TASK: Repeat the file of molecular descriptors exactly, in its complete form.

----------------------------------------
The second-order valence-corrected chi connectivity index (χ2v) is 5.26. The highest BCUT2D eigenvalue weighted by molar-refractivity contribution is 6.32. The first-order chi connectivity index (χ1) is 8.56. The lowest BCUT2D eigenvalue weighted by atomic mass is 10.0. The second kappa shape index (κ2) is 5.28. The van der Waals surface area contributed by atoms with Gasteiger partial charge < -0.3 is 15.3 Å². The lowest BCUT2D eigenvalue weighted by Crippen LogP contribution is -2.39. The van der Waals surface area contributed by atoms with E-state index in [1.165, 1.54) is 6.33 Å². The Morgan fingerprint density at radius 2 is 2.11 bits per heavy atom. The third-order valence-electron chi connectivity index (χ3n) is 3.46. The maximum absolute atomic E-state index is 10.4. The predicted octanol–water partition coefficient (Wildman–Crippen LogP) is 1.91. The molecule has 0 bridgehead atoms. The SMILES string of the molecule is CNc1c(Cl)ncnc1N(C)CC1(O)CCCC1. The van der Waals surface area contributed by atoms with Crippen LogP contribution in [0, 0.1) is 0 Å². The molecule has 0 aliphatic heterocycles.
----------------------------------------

The second-order valence-corrected chi connectivity index (χ2v) is 5.26. The highest BCUT2D eigenvalue weighted by molar-refractivity contribution is 6.32. The first-order chi connectivity index (χ1) is 8.56. The lowest BCUT2D eigenvalue weighted by atomic mass is 10.0. The second kappa shape index (κ2) is 5.28. The van der Waals surface area contributed by atoms with Gasteiger partial charge < -0.3 is 15.3 Å². The lowest BCUT2D eigenvalue weighted by Crippen LogP contribution is -2.39. The van der Waals surface area contributed by atoms with E-state index in [1.165, 1.54) is 6.33 Å². The Morgan fingerprint density at radius 2 is 2.11 bits per heavy atom. The third-order valence-electron chi connectivity index (χ3n) is 3.46. The maximum absolute atomic E-state index is 10.4. The predicted octanol–water partition coefficient (Wildman–Crippen LogP) is 1.91. The molecule has 0 bridgehead atoms. The SMILES string of the molecule is CNc1c(Cl)ncnc1N(C)CC1(O)CCCC1. The van der Waals surface area contributed by atoms with Crippen LogP contribution in [0, 0.1) is 0 Å². The molecule has 0 aliphatic heterocycles.